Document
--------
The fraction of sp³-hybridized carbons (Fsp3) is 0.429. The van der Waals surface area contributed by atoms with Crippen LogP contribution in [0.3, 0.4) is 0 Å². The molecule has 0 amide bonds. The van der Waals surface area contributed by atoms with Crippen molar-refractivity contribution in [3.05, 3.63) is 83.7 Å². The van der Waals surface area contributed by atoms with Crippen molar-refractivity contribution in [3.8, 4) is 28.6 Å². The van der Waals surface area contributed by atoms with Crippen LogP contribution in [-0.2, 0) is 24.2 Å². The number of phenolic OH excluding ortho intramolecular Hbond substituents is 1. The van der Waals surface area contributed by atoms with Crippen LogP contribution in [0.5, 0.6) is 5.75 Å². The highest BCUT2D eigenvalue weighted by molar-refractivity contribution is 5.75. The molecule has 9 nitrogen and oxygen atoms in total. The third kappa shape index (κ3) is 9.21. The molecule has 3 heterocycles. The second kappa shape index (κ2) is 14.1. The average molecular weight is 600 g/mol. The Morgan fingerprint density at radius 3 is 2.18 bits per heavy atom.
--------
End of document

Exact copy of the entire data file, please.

The fraction of sp³-hybridized carbons (Fsp3) is 0.429. The van der Waals surface area contributed by atoms with Crippen LogP contribution in [0.3, 0.4) is 0 Å². The molecule has 0 amide bonds. The van der Waals surface area contributed by atoms with Crippen molar-refractivity contribution in [3.05, 3.63) is 83.7 Å². The van der Waals surface area contributed by atoms with Crippen molar-refractivity contribution in [3.8, 4) is 28.6 Å². The van der Waals surface area contributed by atoms with Crippen LogP contribution in [-0.2, 0) is 24.2 Å². The number of phenolic OH excluding ortho intramolecular Hbond substituents is 1. The van der Waals surface area contributed by atoms with Crippen LogP contribution in [0.5, 0.6) is 5.75 Å². The highest BCUT2D eigenvalue weighted by molar-refractivity contribution is 5.75. The molecule has 9 nitrogen and oxygen atoms in total. The third kappa shape index (κ3) is 9.21. The molecule has 3 heterocycles. The second kappa shape index (κ2) is 14.1. The average molecular weight is 600 g/mol. The Morgan fingerprint density at radius 3 is 2.18 bits per heavy atom.